The 2011 Ford Explorer is based on the same platform as the company’s Ford Taurus sedan rather than the more rigid truck frame of the outgoing model, causing many experts to classify it as a crossover rather than an SUV.

However, Ford is marketing the 2011 Explorer as an SUV and Ford Explorer Chief Engineer Jim Holland said the company’s off road capability and 5,000 pound towing capacity will satisfy most customers.

Read more: 2011 Explorer fuel economy increases 25% | freep.com | Detroit Free Press http://www.freep.com/article/20101207/BUSINESS0102/101207004/2011-Explorer-fuel-economy-increases-25-#ixzz17Qsn03pS

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2011 Ford Explorer To Hit 25 MPG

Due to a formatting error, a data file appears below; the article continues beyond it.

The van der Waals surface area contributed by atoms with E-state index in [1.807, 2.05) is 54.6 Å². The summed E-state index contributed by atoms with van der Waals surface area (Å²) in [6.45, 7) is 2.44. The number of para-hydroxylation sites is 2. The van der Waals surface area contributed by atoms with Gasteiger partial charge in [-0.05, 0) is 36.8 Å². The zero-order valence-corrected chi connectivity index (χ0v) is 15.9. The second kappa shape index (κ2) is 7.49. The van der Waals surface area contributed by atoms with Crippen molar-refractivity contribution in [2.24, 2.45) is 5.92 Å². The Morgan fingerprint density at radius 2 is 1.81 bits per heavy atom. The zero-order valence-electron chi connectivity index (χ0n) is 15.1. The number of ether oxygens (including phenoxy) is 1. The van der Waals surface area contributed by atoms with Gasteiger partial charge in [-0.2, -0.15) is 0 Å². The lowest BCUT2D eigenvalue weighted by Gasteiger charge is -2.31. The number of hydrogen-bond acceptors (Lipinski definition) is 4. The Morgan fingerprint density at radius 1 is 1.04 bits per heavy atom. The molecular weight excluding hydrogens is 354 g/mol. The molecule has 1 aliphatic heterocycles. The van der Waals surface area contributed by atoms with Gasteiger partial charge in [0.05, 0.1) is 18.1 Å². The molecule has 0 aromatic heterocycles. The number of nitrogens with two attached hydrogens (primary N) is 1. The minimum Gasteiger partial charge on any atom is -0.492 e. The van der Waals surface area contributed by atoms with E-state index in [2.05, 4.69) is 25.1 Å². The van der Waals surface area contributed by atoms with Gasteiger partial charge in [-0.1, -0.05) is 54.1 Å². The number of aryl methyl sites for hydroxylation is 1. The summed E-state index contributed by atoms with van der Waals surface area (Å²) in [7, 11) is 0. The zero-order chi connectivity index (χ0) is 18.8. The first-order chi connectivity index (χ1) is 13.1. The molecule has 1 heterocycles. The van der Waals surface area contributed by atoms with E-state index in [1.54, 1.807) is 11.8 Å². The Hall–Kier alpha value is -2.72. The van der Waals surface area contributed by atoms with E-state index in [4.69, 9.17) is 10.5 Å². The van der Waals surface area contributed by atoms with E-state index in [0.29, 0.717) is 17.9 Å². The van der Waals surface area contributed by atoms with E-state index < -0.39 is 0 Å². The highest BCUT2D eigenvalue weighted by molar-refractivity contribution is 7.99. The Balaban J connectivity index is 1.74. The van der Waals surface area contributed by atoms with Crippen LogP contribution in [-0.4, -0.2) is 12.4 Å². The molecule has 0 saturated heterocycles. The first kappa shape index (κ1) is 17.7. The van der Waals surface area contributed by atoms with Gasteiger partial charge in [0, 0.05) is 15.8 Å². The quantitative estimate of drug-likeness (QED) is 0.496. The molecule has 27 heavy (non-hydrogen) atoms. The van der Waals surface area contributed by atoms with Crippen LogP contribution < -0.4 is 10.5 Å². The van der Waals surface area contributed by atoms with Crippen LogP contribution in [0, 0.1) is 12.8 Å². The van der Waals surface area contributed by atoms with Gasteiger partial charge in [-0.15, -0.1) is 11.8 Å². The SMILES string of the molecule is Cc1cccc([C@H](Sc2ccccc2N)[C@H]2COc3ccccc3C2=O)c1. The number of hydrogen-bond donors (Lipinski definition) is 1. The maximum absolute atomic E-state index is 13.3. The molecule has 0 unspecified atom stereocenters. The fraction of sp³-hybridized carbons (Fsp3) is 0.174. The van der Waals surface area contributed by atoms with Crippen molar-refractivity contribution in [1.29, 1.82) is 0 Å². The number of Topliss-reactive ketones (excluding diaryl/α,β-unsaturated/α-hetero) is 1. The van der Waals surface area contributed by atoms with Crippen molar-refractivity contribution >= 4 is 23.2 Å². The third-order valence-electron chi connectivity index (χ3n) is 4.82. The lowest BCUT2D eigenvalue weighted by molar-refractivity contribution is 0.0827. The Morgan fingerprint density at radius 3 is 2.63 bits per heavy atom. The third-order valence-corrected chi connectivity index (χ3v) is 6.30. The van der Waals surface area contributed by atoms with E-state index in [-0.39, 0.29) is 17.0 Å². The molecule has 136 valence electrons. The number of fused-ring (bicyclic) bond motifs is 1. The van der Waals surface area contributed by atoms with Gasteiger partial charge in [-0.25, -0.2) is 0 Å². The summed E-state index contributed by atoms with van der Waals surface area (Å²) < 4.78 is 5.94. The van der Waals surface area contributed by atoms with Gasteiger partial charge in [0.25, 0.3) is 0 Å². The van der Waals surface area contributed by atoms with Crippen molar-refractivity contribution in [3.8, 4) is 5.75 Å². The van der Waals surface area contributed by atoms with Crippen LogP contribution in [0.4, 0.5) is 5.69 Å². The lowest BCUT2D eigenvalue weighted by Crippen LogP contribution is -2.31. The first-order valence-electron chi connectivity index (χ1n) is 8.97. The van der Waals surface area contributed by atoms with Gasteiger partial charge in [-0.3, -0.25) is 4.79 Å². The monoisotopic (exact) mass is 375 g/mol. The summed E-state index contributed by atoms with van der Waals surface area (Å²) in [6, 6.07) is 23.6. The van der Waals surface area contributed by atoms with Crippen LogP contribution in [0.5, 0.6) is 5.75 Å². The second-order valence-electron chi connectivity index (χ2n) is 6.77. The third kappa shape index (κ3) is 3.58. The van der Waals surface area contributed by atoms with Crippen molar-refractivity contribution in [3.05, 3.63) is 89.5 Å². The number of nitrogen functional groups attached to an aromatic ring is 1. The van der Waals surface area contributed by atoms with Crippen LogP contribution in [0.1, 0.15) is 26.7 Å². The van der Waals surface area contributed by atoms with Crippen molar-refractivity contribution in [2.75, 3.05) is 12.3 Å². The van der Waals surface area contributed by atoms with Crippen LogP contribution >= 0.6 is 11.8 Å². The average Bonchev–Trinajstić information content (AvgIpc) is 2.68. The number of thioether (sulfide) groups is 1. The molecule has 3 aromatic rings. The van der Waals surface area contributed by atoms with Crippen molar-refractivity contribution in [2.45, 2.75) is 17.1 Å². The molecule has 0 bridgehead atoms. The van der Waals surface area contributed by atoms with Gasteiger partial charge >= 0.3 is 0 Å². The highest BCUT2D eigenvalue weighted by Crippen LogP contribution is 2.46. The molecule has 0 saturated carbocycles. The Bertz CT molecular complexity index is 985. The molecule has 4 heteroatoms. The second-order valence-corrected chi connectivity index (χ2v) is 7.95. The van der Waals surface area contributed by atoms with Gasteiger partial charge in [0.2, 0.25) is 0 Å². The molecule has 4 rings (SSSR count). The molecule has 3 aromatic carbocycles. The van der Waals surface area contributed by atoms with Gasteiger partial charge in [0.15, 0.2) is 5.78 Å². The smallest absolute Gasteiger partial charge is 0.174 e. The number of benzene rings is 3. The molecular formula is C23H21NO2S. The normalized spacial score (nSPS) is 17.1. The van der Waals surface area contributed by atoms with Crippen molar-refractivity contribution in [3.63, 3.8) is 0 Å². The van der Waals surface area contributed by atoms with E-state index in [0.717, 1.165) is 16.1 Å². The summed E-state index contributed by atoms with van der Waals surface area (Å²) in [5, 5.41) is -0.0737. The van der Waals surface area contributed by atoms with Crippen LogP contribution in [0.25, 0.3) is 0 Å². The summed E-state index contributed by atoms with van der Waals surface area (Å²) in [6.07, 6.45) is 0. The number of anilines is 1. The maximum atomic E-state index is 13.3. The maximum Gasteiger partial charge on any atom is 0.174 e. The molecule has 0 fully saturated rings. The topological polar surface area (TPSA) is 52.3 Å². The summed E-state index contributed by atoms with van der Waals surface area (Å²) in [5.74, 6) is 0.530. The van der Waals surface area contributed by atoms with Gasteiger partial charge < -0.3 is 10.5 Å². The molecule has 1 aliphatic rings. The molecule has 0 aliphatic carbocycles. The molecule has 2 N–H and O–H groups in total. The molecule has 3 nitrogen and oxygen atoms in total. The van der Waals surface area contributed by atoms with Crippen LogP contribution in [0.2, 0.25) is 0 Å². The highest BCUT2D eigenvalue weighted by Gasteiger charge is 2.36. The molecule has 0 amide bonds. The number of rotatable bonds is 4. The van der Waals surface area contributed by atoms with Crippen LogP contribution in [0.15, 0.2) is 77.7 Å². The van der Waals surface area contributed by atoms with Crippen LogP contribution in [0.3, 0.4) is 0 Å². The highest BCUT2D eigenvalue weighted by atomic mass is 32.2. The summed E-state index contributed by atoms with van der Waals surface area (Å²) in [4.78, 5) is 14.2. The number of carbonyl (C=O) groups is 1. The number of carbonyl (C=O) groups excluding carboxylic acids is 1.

EPA numbers show a 25% increase in mileage.

by Paul A. Eisenstein on Dec.07, 2010


Bigger but lighter, the new Ford Explorer will get 25 mpg on the highway, according to new EPA testing.

The all-new Ford Explorer will get 25% better mileage than the outgoing SUV, according to new data released by the EPA, which oversees federal mileage testing.

Having switched from a truck-based platform to a car-like crossover design, the 2011 Explorer will get 17 miles per gallon in the city, 25 on the highway, with a combined rating of 20 mpg. The old model got 14/20 in front-drive configuration, 13/19 with an all-wheel-drive powertrain.

Fuel economy concerns were among the most significant of the “past reasons for turning away” from the Explorer and other SUVs, noted Derrick Kuzak, Ford’s global director of vehicle development.